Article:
[SPACE USED MB]=CONVERT(DECIMAL(12,2),ROUND(FILEPROPERTY(SysFile.Name,’SpaceUsed’)/128.000,2)),
[FREE SPACE MB]=CONVERT(DECIMAL(12,2),ROUND((SysFile.Size-FILEPROPERTY(SysFile.Name,’SpaceUsed’))/128.000,2)) ,
[GROWTH MB]=CONVERT(DECIMAL(12,2),ROUND(SysFile.Growth/128.000,2)), Name=LEFT(SysFile.Name,15),
FROM dbo.SysFiles SysFile
Closed Alert Count Per User (OperationsManagerDW)
SELECT StateSetByUserId [STATE SET BY USER], COUNT(*) [ALERT COUNT]
FROM Alert.vAlertResolutionState ars
WHERE ResolutionState = ‘255’
GROUP BY StateSetByUserId
Alerts Added Per Day (OperationsManager)
SELECT CONVERT(VARCHAR(20), TimeAdded, 102) [DAY ALERT ADDED], COUNT(*) [NUMBER OF ALERTS]
FROM Alert WITH (NOLOCK)
WHERE TimeRaised is not NULL
GROUP BY CONVERT(VARCHAR(20), TimeAdded, 102)
These queries build the source for your dashboard.
Creating Excel Dashboard
Now let’s start creating the dashboard. Open Excel 2013 and click PowerPivot…
Now, we need to create two connections. One to the OperationsManagerDW database and one to the OperationsManager database. Here I will just show how to do it for the OperationsManagerDW database because the steps are the same for any additions SQL database.
Choose to create a new connection From SQL Server…
A table import dialog opens and first we give it a Friendly connection name and provide the Server name where the SCOM database are installed. In my lab I have everything installed on one server called SCOM2012R2. Next provide an account which has read permission on the SQL databases, just for ease I will use my current logged in account (Windows Authentication) which has enough permission. Finally, you just need to select the database you want to run the query on…
Choose to Write a query that will specify the data to import…
Give this query a friendly name and paste your SQL query, which we prepared in advance. Validate the query and click Finish…
If the query runs successfully you will see something like this…
Finally, we see the imported data from the database. This is our source data, which we will use to build one chart…
Next, we would like to import the data from the second OperationsManagerDW query Closed Alert Count Per User. Because we have already an existing connection to the OperationsManagerDW database, we select Get External Data and choose Existing Connections…
Choose the OperationsManagerDW connection and click Open…
Seelct Write a query that will specify the data to import…
Give this query a friendly name and paste the second query which targets the OperationsManagerDW database…
Again we imported the data successfully…
Next you need to create a connections to the OperationsManager database, the same way we did it for the OperationsManagerDW database. Use the same steps to import the data from the OperationsManager db for the OperationsManager DB File Sizes and Alerts Added Per Day queries as we did previously.
If you managed to import all the data you will see four data sets…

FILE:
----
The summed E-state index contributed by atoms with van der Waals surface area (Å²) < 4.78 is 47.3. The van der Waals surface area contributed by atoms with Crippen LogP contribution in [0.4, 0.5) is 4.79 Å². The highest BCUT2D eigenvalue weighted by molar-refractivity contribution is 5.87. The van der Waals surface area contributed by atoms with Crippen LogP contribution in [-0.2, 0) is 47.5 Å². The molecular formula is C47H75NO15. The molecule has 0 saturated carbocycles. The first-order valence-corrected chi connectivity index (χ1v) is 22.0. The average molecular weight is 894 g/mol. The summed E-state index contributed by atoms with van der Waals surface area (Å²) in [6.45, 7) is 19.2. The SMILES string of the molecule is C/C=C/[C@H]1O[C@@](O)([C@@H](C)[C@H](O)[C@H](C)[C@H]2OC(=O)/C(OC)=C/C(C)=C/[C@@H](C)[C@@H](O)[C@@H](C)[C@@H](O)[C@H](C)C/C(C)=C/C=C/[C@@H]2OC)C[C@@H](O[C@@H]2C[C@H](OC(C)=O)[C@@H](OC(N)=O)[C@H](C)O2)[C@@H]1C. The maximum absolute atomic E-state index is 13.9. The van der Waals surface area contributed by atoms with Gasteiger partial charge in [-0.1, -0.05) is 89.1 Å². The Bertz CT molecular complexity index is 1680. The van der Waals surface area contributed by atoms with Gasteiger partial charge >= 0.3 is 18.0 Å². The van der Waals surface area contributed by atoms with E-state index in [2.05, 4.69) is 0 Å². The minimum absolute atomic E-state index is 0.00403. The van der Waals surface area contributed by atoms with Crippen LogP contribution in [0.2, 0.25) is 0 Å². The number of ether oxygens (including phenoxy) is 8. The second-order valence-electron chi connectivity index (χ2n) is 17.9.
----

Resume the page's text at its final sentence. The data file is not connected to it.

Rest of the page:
Close the dialog and select the INSERT menu and click Power View. If you start PowerView for the first time you will be asked if you want to enable PowerView….
If PowerView has been successfully activated your Excel will look like this…
Choose from the Power View Fields the values / fields you would like to display (Step 1). Immediately a table will appear with the column / rows you selected. Next, choose what kind of chart you need / want e.g. Line (Step 2) and the drag’n drop the values / fields into the right areas / axis (Step 3)…
Go to LAYOUT and select if you want to display Data Labels e.g. Auto. This will show the Line values…
Repeat the steps again by selecting other Power View Fields e.g. I want to visually display the Operations Manager DB File Sizes. I select the fields (Step 1), choose Pie Chart (Step 2) and drag’n drop the fields into the proper place (Step 3)…
Repeat the steps again for the other data sources, according to your needs. I just want to give you an idea how to start and what the basic steps are.
You can select from many different chart types to visualize your data like Bar Chart, Column Chart etc.
If you have you dashboard designed, you can start playing around with your data. In the Filters pane you are able to select per chart the values you would like to have displayed and the chart will dynamically adjust. Pretty cool!
Because this dashboard based on Excel, you can adjust the size of the dashboard text, add titles, change the background and and and. There are almost no limits to your designs and many more things you could do, we just touched the surface.
Excel 2013 let’s us also build relationships to the table / data you import, calculate values, create and display KPI’s and and and. I strongly urge you to have a look at this superb technology, which will let us give some more flexibility in visualizing and analyzing out SCOM data. A good starting point is TechNet.